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  • Policy
    Article: Sep 29, 2017
    By George Kendall in Lberal Democrat Voice

    Have you ever heard the following?

    "The government should stop subsidising exploitation wages."

    "I work hard for my money. Families on child tax credits need to get up off their backsides."

    If you've canvassed on council estates you probably have. And, no doubt, the #labservatives have too, which is why both of them supported massive cuts to welfare.

  • Vince Cable (Chris McAndrew [CC BY 3.0 (http://creativecommons.org/licenses/by/3.0)], via Wikimedia Commons)
    Article: Sep 16, 2017
    By Mark Pack

    What to do about tuition fees? For the Liberal Democrats, there are two frequent political mistakes made when trying to answer that question.

    The first is to misunderstand the political problem from the Coalition years. Nearly all of the collapse in the Liberal Democrat poll ratings in 2010-15 came before the decision to back increases in tuition fees. Although subsequently the issue came to symbolise what many people felt about the Coalition, it was just that - the symbol, not the cause. The damage was mostly done before tuition fee decisions were made.

    The second mistake, which flows from the first, is to think that tinkering with the details of how tuition fees works can bring political benefit. There may be good substantive reasons for wanting to tinker with repayment levels or interest rates. But such tinkering at a level which very rarely cuts through to a public that pays very little attention to politics.

    What's more, being in favour of tinkering a bit leaves the party marooned in that deadly swamp of ineffectual indecision courtesy of being a bit less keen on tuition fees that one major party and rather more keen on them than the other. Who is the target market for that?

    Which is why Liberal Democrat leader Vince Cable has been wise to look at this issue in a rather different way and float two major changes.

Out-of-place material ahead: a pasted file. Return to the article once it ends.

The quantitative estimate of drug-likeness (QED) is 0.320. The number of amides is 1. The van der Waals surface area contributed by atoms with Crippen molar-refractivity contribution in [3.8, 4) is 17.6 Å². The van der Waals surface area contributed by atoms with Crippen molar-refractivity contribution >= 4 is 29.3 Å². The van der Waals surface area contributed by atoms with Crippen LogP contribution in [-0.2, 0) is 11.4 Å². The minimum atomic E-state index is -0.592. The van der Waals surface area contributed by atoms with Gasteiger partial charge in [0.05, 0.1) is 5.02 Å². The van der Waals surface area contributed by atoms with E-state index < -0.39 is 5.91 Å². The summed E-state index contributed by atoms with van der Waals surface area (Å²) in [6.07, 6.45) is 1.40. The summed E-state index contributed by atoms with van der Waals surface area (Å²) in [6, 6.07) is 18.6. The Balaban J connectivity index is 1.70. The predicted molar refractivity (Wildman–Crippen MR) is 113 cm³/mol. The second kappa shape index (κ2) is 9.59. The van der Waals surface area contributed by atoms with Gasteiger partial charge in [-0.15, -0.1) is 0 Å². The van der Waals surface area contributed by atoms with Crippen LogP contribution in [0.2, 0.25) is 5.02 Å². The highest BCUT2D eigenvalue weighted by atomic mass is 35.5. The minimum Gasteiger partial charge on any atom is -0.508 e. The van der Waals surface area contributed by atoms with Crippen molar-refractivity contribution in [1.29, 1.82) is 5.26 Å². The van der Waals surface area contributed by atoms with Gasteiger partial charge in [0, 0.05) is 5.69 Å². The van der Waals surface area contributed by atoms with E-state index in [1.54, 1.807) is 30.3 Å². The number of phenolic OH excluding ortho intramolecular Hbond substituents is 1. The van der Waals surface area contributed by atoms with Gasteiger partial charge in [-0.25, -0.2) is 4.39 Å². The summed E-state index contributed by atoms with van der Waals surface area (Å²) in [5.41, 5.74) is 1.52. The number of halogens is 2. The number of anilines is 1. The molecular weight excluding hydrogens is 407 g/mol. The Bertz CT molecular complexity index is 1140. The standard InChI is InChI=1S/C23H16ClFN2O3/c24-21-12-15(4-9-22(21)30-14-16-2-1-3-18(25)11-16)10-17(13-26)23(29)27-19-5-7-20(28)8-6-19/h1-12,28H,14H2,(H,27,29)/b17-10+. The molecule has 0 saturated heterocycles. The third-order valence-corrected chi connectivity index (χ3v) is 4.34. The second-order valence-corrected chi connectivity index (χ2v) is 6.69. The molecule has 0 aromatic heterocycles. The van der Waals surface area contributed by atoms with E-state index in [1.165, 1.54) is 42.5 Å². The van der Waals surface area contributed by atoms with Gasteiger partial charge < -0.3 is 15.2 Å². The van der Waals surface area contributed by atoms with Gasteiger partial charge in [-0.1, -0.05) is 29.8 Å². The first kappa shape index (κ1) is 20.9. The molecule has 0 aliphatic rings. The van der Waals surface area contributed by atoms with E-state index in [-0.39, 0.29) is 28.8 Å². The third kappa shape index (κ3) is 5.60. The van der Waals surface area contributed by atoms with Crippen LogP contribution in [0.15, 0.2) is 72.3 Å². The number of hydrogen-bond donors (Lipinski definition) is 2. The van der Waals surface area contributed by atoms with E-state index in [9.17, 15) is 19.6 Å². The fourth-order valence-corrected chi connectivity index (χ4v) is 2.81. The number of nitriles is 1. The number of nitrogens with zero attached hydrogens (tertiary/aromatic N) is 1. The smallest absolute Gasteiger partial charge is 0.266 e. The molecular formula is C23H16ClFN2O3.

Further education

    One is to try to switch the talk about funding for post-18 education from being just about universities, to which only a minority - a better off minority no less, go; instead talk about how to better fund post-18 education for everyone, including further education and education later in life.

    That not only reframes the discussion as being about something other than what happened in 2010. It also gives a chance to tackle that bigger problem the first mistake overlooks - that people need to have a clearer sense of what the party actually stands for.

    Talking about good educational opportunities for all helps with that.

    Graduate tax

    Then there is the idea of switching tuition fees into a graduate tax. That's been floated by Vince Cable in one of his pre-conference interviews, with David Howarth (co-author of the core votes pamphlet) tasked to study the details of how to make it work:

    "It is a graduate tax - but people think of it as debt," Sir Vince said.

    "People don't normally think of their future income tax obligations as debt. It's that psychological thing that is quite problematic, and I would quite like to convert it into something that is not just a graduate tax in practice but a graduate tax in name and form."

    He insisted he still backed the principle that "highly paid" graduates should pay the hefty contribution towards their university education rather than "ordinary taxpayers", many of whom have not been to university.

    But he also argued that the £21,000 threshold at which graduates start making repayments for their university education has to be raised and a better maintenance grant system restored.

  • Layla Moran (Chris McAndrew [CC BY 3.0 (http://creativecommons.org/licenses/by/3.0)], via Wikimedia Commons)
    Article: Sep 8, 2017
    By Layla Moran MP in The Independent